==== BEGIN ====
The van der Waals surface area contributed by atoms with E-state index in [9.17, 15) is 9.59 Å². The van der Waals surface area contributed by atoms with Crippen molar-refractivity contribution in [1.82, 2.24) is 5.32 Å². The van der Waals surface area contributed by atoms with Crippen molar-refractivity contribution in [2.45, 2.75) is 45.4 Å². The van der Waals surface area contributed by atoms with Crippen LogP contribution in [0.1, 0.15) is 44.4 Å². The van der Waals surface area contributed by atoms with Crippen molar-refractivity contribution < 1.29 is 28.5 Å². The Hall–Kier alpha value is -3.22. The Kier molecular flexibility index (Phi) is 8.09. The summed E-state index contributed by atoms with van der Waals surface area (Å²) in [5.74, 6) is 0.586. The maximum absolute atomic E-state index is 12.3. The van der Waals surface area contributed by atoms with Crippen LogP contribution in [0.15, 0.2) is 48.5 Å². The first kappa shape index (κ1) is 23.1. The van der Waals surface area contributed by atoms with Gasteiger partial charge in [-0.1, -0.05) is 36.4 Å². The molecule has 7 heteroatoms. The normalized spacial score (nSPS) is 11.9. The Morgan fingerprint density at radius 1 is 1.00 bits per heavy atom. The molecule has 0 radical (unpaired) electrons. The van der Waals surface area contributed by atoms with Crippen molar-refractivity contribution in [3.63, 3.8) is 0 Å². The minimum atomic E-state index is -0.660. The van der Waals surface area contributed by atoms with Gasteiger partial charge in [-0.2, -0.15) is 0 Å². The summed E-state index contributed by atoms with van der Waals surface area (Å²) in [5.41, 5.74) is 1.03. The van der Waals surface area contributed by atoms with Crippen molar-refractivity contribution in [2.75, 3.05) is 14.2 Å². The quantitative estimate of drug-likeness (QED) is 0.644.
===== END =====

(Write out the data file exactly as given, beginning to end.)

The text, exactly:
The van der Waals surface area contributed by atoms with E-state index in [9.17, 15) is 9.59 Å². The van der Waals surface area contributed by atoms with Crippen molar-refractivity contribution in [1.82, 2.24) is 5.32 Å². The van der Waals surface area contributed by atoms with Crippen molar-refractivity contribution in [2.45, 2.75) is 45.4 Å². The van der Waals surface area contributed by atoms with Crippen LogP contribution in [0.1, 0.15) is 44.4 Å². The van der Waals surface area contributed by atoms with Crippen molar-refractivity contribution < 1.29 is 28.5 Å². The Hall–Kier alpha value is -3.22. The Kier molecular flexibility index (Phi) is 8.09. The summed E-state index contributed by atoms with van der Waals surface area (Å²) in [5.74, 6) is 0.586. The maximum absolute atomic E-state index is 12.3. The van der Waals surface area contributed by atoms with Crippen LogP contribution in [0.15, 0.2) is 48.5 Å². The first kappa shape index (κ1) is 23.1. The van der Waals surface area contributed by atoms with Gasteiger partial charge in [-0.1, -0.05) is 36.4 Å². The molecule has 7 heteroatoms. The normalized spacial score (nSPS) is 11.9. The Morgan fingerprint density at radius 1 is 1.00 bits per heavy atom. The molecule has 0 radical (unpaired) electrons. The van der Waals surface area contributed by atoms with Crippen molar-refractivity contribution in [3.63, 3.8) is 0 Å². The minimum atomic E-state index is -0.660. The van der Waals surface area contributed by atoms with Gasteiger partial charge in [-0.2, -0.15) is 0 Å². The summed E-state index contributed by atoms with van der Waals surface area (Å²) in [5.41, 5.74) is 1.03. The van der Waals surface area contributed by atoms with Crippen molar-refractivity contribution in [2.75, 3.05) is 14.2 Å². The quantitative estimate of drug-likeness (QED) is 0.644.